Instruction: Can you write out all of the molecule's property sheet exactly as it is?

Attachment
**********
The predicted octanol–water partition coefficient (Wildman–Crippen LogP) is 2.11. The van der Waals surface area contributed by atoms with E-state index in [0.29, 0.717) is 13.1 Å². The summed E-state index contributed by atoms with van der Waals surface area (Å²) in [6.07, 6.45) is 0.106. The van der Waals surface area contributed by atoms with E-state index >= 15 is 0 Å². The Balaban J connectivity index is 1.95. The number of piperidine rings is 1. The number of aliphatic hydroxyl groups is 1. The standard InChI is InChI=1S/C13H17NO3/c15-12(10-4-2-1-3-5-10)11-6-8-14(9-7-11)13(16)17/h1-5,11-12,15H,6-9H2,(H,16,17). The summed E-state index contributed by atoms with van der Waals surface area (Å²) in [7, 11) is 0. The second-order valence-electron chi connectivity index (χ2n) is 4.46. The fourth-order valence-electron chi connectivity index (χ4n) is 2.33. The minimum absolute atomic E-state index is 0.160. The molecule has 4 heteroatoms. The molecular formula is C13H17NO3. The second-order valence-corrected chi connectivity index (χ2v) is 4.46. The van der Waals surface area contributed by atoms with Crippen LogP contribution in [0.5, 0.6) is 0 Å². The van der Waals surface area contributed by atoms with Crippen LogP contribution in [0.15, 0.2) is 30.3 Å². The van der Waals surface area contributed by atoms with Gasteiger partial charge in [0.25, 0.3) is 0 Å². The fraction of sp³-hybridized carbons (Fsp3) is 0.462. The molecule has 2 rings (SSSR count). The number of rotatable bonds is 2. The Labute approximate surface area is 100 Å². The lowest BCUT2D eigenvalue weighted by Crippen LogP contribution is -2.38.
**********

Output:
The predicted octanol–water partition coefficient (Wildman–Crippen LogP) is 2.11. The van der Waals surface area contributed by atoms with E-state index in [0.29, 0.717) is 13.1 Å². The summed E-state index contributed by atoms with van der Waals surface area (Å²) in [6.07, 6.45) is 0.106. The van der Waals surface area contributed by atoms with E-state index >= 15 is 0 Å². The Balaban J connectivity index is 1.95. The number of piperidine rings is 1. The number of aliphatic hydroxyl groups is 1. The standard InChI is InChI=1S/C13H17NO3/c15-12(10-4-2-1-3-5-10)11-6-8-14(9-7-11)13(16)17/h1-5,11-12,15H,6-9H2,(H,16,17). The summed E-state index contributed by atoms with van der Waals surface area (Å²) in [7, 11) is 0. The second-order valence-electron chi connectivity index (χ2n) is 4.46. The fourth-order valence-electron chi connectivity index (χ4n) is 2.33. The minimum absolute atomic E-state index is 0.160. The molecule has 4 heteroatoms. The molecular formula is C13H17NO3. The second-order valence-corrected chi connectivity index (χ2v) is 4.46. The van der Waals surface area contributed by atoms with Crippen LogP contribution in [0.5, 0.6) is 0 Å². The van der Waals surface area contributed by atoms with Crippen LogP contribution in [0.15, 0.2) is 30.3 Å². The van der Waals surface area contributed by atoms with Gasteiger partial charge in [0.25, 0.3) is 0 Å². The fraction of sp³-hybridized carbons (Fsp3) is 0.462. The molecule has 2 rings (SSSR count). The number of rotatable bonds is 2. The Labute approximate surface area is 100 Å². The lowest BCUT2D eigenvalue weighted by Crippen LogP contribution is -2.38.